A Deal Without Stability - Editorial
The largest effect of the nuclear agreement will be to juice the ongoing proxy wars in Iraq, Syria, Yemen and elsewhere between Shiite Iran and Sunni Saudi Arabia and their allies. If the deal is fully implemented, Iran will receive hundreds of billions in additional revenue, and Tehran is likely to devote much of it to funding its murderous militias in Iraq, the Bashar al-Assad regime in Syria, and the Houthi movement in Yemen - not to mention Lebanon's Hizbullah and Hamas in Gaza.
What's missing is a coherent U.S. strategy for stabilizing the region that integrates the nuclear accord with measures to check Iran's hegemonic ambitions and rebuild crumbling Arab states.
The Future of the Iran Nuclear Deal - Richard N. Haass
The agreement says nothing about Iran's missile programs or support for terrorists and proxies, much less about what it is doing in Syria or Iraq or Yemen, or about human rights at home. Iran is a would-be imperial power that seeks regional primacy. A nuclear agreement might even make this reality worse, as Iran could well emerge with its reputation enhanced and a long-term option to build nuclear weapons intact.
The writer, President of the Council on Foreign Relations, previously served as Director of Policy Planning for the U.S. State Department.
Iran Nuclear Deal Is a Mistake - Ari Shavit
The post-Nagasaki Pax Americana has given more humans more peace, more prosperity and more liberty that at any other time in history. Not only as an Israeli but also as a citizen of the free world, I want a strong America to protect freedom, maintain world order and remain the global leader in the 21st century. But what should I do when Washington might make a terrible historic mistake?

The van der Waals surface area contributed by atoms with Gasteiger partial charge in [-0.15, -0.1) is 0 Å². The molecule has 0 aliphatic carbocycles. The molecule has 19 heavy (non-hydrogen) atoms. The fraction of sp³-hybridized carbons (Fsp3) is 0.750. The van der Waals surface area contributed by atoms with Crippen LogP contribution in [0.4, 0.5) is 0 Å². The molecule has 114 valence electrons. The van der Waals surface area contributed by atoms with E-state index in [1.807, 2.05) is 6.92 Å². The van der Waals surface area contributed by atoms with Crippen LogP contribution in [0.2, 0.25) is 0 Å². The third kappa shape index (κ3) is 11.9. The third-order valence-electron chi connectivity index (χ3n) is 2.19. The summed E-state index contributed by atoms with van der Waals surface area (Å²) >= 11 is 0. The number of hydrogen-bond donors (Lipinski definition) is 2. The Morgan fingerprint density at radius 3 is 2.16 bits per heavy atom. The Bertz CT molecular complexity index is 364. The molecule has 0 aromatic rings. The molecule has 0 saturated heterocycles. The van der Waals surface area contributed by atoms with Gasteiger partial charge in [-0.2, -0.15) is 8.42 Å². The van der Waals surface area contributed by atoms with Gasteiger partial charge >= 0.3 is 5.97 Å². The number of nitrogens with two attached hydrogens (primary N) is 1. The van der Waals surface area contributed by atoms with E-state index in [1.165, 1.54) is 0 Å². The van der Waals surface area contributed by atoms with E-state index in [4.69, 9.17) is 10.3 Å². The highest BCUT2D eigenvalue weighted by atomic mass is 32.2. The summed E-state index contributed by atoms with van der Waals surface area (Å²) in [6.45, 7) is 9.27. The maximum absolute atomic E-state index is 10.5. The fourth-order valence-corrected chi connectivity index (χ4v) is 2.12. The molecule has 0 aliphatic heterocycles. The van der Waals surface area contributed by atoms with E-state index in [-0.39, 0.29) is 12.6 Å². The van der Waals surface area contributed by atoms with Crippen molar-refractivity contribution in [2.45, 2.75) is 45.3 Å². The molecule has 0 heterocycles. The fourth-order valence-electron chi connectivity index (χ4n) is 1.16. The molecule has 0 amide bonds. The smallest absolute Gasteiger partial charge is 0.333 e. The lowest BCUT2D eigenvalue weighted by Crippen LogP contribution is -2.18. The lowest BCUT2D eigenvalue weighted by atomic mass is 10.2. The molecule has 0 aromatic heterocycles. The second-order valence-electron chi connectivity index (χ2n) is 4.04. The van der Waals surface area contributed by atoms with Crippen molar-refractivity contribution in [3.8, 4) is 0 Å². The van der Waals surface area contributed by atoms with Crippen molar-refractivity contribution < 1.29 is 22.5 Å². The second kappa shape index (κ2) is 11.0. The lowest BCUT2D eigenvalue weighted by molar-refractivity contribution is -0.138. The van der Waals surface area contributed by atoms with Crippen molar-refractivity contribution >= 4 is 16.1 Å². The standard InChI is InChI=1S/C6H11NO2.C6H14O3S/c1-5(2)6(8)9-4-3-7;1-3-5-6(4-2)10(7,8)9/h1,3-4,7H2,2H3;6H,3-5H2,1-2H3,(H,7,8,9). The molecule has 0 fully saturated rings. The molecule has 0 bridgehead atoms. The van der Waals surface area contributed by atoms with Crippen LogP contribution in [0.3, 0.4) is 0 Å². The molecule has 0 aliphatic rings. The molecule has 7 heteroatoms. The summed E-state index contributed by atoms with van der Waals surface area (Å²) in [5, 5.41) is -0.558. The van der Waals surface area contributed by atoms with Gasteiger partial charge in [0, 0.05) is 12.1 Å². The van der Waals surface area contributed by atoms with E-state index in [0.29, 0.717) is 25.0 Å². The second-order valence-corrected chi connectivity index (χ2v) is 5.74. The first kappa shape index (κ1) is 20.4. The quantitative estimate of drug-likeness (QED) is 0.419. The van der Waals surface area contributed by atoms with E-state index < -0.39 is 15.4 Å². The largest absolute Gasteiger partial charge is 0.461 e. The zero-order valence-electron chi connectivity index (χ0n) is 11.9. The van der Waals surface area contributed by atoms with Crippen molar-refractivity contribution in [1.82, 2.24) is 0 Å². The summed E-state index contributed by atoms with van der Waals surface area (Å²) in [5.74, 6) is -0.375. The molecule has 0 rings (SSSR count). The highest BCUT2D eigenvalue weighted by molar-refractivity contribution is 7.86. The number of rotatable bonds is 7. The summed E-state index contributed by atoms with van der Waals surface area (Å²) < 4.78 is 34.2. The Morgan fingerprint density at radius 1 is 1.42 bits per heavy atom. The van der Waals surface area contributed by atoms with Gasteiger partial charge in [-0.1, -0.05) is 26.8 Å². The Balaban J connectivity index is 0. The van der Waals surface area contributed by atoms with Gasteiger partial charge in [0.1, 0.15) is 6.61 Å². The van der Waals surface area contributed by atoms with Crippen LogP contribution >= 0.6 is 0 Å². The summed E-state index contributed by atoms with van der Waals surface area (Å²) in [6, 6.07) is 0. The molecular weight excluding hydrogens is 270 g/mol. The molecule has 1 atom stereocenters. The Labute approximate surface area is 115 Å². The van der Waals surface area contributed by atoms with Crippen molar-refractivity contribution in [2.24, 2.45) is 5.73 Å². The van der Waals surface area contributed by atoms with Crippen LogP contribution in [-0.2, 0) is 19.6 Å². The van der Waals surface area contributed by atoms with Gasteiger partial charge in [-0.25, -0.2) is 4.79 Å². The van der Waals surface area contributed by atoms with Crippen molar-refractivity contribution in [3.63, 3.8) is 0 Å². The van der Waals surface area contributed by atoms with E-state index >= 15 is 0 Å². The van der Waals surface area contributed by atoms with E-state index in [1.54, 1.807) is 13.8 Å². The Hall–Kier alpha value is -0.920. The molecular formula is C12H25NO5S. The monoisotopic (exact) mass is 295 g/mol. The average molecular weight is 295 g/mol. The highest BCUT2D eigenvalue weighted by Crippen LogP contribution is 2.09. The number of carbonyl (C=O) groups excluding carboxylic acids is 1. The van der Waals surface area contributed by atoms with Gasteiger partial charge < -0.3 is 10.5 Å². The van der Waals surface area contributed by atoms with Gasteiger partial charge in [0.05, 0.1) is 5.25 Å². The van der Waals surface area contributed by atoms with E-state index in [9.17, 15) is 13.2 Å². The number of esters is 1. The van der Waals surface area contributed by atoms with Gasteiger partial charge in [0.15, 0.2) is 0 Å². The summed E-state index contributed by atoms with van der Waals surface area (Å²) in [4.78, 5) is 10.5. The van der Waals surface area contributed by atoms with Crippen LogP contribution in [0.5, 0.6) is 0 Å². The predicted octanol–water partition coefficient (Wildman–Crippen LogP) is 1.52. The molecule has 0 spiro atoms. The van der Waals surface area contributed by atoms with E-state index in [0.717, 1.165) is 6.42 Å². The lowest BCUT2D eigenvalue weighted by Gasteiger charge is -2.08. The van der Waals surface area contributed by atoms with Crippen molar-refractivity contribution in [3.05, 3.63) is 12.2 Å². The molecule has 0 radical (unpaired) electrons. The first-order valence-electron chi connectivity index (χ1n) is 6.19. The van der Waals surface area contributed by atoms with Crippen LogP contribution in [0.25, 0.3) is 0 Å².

Iran is not an Israel-only issue. If Iran goes nuclear, Saudi Arabia, Egypt, Turkey, and the Gulf states will go nuclear. Worried about ISIS? Anxious about al-Qaeda? Shocked by the carnage in Syria? Imagine what will happen when the most unstable region in the world becomes nuclearized. One outcome will be the proliferation of nuclear capabilities in the hands of non-state players that will use them, sooner or later, to catastrophic results.
The deal that Obama announced does not do enough to prevent this. Only in the years 2011-2012 did Washington begin a strategic and effective diplomatic effort against Tehran, but the moment it began to bear fruit, it was abandoned. A decade of strategic shadowboxing between Iran and the West ended in 2013 with a victory for Tehran.
WATCH: Does this look like a man who lost in the negotiations? Iran's FM is treated to a hero's welcome on his return to Tehran as he proclaims "The nuclear program will continue, none of our facilities will be closed down." ----> The proposed deal doesn't stop an Iranian nuclear bomb -- it paves the way for one. Take action. Join over 20000 people who signed NoBombForIran.com
Posted by The Israel Project on Tuesday, April 7, 2015